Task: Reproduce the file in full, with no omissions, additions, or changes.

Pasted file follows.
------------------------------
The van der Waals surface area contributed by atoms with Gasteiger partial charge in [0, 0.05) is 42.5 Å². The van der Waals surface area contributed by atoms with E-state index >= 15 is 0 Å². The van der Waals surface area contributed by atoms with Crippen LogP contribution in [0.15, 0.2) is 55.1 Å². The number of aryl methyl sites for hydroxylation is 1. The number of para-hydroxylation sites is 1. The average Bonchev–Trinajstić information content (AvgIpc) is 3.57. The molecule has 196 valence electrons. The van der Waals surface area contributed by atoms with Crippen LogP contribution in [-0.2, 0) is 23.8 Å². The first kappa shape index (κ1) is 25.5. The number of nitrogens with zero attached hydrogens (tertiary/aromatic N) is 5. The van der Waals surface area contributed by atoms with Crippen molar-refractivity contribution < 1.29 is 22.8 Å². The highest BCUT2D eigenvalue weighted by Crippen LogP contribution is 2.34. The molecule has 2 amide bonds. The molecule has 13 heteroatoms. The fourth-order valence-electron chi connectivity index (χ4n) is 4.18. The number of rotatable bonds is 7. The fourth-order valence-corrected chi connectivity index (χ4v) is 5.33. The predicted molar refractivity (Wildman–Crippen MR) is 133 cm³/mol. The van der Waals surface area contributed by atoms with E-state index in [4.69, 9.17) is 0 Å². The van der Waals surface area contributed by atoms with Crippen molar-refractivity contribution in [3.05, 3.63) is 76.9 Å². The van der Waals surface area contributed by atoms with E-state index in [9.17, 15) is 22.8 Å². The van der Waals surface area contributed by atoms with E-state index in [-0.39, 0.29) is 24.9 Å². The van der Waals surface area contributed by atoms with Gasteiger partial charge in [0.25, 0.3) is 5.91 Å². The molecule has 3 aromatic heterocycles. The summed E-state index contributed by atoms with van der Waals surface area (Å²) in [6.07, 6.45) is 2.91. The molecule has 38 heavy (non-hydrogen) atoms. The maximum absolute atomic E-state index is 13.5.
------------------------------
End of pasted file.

The van der Waals surface area contributed by atoms with Gasteiger partial charge in [0, 0.05) is 42.5 Å². The van der Waals surface area contributed by atoms with E-state index >= 15 is 0 Å². The van der Waals surface area contributed by atoms with Crippen LogP contribution in [0.15, 0.2) is 55.1 Å². The number of aryl methyl sites for hydroxylation is 1. The number of para-hydroxylation sites is 1. The average Bonchev–Trinajstić information content (AvgIpc) is 3.57. The molecule has 196 valence electrons. The van der Waals surface area contributed by atoms with Crippen LogP contribution in [-0.2, 0) is 23.8 Å². The first kappa shape index (κ1) is 25.5. The number of nitrogens with zero attached hydrogens (tertiary/aromatic N) is 5. The van der Waals surface area contributed by atoms with Crippen molar-refractivity contribution < 1.29 is 22.8 Å². The highest BCUT2D eigenvalue weighted by Crippen LogP contribution is 2.34. The molecule has 2 amide bonds. The molecule has 13 heteroatoms. The fourth-order valence-electron chi connectivity index (χ4n) is 4.18. The number of rotatable bonds is 7. The fourth-order valence-corrected chi connectivity index (χ4v) is 5.33. The predicted molar refractivity (Wildman–Crippen MR) is 133 cm³/mol. The van der Waals surface area contributed by atoms with E-state index in [4.69, 9.17) is 0 Å². The van der Waals surface area contributed by atoms with Crippen molar-refractivity contribution in [3.05, 3.63) is 76.9 Å². The van der Waals surface area contributed by atoms with E-state index in [9.17, 15) is 22.8 Å². The van der Waals surface area contributed by atoms with E-state index in [-0.39, 0.29) is 24.9 Å². The van der Waals surface area contributed by atoms with Gasteiger partial charge in [0.25, 0.3) is 5.91 Å². The molecule has 3 aromatic heterocycles. The summed E-state index contributed by atoms with van der Waals surface area (Å²) in [6.07, 6.45) is 2.91. The molecule has 38 heavy (non-hydrogen) atoms. The maximum absolute atomic E-state index is 13.5.